Starting this April the Galileo Teacher Training Programme will have the opportunity to take part of this new European Commission funded project. The Open Discovery Space intends to be a multilingual e-learning infrastructure that stimulates and engages teachers, students and parents in a new learning experience.
Several Global Hands-on Universe partners (France, Portugal, UK) are taking part on this European proposal that aims to introduce a new learning experience of science topics in school. This project, funded by the European Commission, will demonstrate ways to involve teachers and students in the use of existent e-infrastructures and reproduce in students the thrill of a scientific discovery.
The Dark Sky Awareness (DSA) and the Galileo Teacher Training Program (GTTP) are cornerstones of the International Year of Astronomy. The main goal of DSA is to raise the level of public knowledge about adverse impacts of excess artificial lighting on local environments and help more people appreciate the ongoing loss of a dark night sky for much of the world’s population. GTTP’s goal is to create a worldwide network of teachers trained in the effective use and transfer of astronomy education tools and resources into classroom science curricula.
Both programs decided to launch a joint effort: “Dark Skies Ranger Program”, for the new school year joining both cornerstones goals. Students will enhance their awareness of the growing light pollution problem, learn how to assess this problem and at the same time engage in the use of the science research method and techniques to evaluate it.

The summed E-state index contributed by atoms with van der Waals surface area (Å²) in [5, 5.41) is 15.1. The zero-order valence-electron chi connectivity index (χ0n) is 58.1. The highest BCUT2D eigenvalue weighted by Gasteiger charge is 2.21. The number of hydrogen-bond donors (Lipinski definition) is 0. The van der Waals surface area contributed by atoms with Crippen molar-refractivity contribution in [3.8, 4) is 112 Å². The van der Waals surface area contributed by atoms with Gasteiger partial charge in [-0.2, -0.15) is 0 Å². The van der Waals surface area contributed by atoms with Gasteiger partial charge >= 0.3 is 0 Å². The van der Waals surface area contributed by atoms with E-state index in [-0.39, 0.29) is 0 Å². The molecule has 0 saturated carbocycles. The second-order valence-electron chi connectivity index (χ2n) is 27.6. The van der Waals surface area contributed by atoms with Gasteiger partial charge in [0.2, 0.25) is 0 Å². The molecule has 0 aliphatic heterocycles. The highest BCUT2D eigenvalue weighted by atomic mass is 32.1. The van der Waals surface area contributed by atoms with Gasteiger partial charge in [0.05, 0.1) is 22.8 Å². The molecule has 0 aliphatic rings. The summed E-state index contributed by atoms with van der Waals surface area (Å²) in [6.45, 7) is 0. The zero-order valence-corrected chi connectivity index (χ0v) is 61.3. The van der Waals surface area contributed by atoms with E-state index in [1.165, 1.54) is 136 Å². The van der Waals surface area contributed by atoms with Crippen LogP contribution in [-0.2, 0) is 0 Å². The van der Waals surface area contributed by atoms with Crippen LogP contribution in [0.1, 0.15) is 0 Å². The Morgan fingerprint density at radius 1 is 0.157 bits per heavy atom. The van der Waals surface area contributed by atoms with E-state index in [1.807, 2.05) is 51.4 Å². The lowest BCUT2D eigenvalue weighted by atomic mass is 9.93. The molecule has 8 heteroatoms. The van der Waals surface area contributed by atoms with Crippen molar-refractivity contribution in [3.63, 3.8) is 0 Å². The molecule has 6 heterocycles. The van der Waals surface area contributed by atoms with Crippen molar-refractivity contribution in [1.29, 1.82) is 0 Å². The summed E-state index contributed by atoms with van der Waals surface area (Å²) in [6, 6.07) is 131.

My Moon Campaign is the first joint effort of the Galileo Teacher Training Program (GTTP), one of the cornerstones of IYA2009, and World Space Week Association (WSW), globally celebrating space 4-10 October every year.
Our goal is to engage students in the study of several different aspects of the Moon, using whichever means they have available to reach this purpose: naked eye observations, small telescopes, binoculars, astrophotography, robotic telescopes, webcams, image databases, imagination, creativity, etc. and submit a report, present a project, an essay, anything that will make our natural satellite worthy of being called “My Moon” by the student.
The International Asteroid Search Campaign (IASC) is a program for high school and college students who search just hours-old astronomical images for original discoveries. These discoveries include Main Belt asteroids and near-Earth objects (NEOs). Students download the images on a daily basis, perform the analysis with provided software tools, and report their discoveries, which ultimately are recognized by the Minor Planet Center (MPC; Harvard University) and the International Astronomical Union (IAU).